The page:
The Nuclear Energy Institute (NEI) is the main lobby group for companies doing nuclear work in the USA, while most countries that employ nuclear energy have a national industry group. The World Nuclear Association is the only global trade body. In seeking to counteract the arguments of nuclear opponents, it points to independent studies that quantify the costs and benefits of nuclear energy and compares them to the costs and benefits of alternatives. NEI sponsors studies of its own, but it also references studies performed for the World Health Organisation, for the International Energy Agency, and by university researchers.
Critics of the anti-nuclear movement point to independent studies that show that the capital resources required for renewable energy sources are higher than those required for nuclear power.
Some people, including former opponents of nuclear energy, criticise the movement on the basis of the claim that nuclear energy is necessary for reducing carbon dioxide emissions. These individuals include James Lovelock, originator of the Gaia hypothesis, Patrick Moore, and Stewart Brand, creator of the Whole Earth Catalog. Lovelock goes further to refute claims about the danger of nuclear energy and its waste products. In a January 2008 interview, Moore said that "It wasn't until after I'd left Greenpeace and the climate change issue started coming to the forefront that I started rethinking energy policy in general and realised that I had been incorrect in my analysis of nuclear as being some kind of evil plot."
Some anti-nuclear organisations have acknowledged that their positions are subject to review. Nuclear-energy opponents take the position that militant environmentalist organisations have not changed their views:
While some environmentalists, in the interests of reducing the CO2 emissions associated with burning carbon-based fuels, have switched from anti- to pro-nuclear power in recent years, it is clear that many — if not most — of the militant environmentalist organizations remain adamantly opposed to the expansion of nuclear power. Many even propose decommissioning and dismantling the existing nuclear power electrical plants.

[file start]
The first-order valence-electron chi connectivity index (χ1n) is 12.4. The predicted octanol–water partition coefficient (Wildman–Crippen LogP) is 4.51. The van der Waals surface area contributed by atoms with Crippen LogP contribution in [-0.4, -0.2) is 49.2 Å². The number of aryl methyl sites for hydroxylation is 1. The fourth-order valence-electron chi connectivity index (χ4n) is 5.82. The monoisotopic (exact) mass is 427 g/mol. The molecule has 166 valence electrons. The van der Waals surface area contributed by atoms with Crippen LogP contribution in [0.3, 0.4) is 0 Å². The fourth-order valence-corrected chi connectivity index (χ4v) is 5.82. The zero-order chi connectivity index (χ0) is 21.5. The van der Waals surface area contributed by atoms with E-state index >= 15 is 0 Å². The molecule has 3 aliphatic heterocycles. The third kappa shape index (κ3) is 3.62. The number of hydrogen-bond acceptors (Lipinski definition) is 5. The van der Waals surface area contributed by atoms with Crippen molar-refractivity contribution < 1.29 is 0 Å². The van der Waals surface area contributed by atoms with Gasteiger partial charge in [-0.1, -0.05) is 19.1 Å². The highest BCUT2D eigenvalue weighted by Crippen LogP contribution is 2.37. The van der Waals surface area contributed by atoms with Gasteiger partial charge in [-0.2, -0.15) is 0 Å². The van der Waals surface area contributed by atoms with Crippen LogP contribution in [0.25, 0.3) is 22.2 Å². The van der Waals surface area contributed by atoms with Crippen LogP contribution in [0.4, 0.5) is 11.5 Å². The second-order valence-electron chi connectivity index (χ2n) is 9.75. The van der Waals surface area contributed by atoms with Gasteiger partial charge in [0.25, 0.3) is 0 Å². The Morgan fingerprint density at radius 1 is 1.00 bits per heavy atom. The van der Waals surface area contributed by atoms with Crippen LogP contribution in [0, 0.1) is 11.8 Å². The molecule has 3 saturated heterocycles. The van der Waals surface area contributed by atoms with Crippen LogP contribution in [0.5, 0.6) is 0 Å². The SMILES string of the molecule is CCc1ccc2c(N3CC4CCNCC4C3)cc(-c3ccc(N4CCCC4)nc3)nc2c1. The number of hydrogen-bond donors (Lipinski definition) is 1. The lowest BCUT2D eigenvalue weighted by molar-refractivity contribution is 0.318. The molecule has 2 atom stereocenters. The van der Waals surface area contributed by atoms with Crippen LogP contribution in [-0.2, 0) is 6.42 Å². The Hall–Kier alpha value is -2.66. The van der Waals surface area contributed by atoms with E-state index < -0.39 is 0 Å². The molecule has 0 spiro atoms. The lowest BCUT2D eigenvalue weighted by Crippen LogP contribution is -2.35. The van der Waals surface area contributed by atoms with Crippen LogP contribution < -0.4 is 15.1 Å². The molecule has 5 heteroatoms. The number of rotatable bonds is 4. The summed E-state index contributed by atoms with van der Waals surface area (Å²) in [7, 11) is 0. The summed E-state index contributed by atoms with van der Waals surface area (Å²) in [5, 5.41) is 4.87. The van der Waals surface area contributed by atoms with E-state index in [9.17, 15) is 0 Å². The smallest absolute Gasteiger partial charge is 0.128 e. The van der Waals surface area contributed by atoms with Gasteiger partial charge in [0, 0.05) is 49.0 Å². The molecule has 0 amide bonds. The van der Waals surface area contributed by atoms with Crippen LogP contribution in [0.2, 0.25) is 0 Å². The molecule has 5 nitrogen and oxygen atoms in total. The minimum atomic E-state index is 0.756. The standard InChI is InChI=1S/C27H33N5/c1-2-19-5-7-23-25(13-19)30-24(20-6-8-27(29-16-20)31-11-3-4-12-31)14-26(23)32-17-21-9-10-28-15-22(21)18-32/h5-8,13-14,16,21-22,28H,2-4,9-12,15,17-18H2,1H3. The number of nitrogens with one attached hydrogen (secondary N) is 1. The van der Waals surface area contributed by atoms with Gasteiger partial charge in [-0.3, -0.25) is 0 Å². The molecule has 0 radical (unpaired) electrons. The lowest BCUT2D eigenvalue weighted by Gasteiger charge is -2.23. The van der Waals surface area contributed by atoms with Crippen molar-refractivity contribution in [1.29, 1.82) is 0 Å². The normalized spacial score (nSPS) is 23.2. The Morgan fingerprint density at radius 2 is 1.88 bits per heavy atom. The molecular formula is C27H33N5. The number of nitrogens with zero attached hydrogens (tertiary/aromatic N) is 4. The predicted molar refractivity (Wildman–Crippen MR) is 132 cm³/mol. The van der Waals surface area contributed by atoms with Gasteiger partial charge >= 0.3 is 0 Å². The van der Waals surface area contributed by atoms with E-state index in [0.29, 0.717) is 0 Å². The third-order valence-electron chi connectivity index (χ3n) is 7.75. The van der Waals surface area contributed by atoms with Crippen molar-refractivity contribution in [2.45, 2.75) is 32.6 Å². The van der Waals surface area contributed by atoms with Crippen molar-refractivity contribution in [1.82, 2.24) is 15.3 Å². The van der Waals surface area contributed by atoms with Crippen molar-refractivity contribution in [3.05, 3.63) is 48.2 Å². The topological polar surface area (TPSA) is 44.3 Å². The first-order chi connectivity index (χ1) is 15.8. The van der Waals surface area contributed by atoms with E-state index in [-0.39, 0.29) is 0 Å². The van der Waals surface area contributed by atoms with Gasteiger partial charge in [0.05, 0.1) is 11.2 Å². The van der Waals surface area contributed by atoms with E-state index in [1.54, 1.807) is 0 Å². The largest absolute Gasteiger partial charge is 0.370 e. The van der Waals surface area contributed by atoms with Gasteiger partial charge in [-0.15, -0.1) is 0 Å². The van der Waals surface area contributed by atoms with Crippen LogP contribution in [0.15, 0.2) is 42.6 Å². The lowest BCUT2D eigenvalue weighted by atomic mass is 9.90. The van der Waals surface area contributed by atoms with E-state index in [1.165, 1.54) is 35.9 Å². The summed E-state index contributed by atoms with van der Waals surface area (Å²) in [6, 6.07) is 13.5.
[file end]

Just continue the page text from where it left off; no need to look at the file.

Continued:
In April 2007, Dan Becker, Director of Global Warming for the Sierra Club, declared, "Switching from dirty coal plants to dangerous nuclear power is like giving up smoking cigarettes and taking up crack." James Lovelock, who originally proposed the Gaia hypothesis, criticizes holders of such a view: "Opposition to nuclear energy is based on irrational fear fed by Hollywood-style fiction, the Green lobbies and the media." ". . .I am a Green and I entreat my friends in the movement to drop their wrongheaded objection to nuclear energy."
- Doomsday Clock
- Environmental movement
- John Gofman
- List of Chernobyl-related articles
- List of nuclear whistleblowers
- List of states with nuclear weapons
- Lists of nuclear disasters and radioactive incidents
- Gregory Minor
- Nuclear power phase-out
- Nuclear safety
- Nuclear-Free Future Award
- Nuclear weapons in popular culture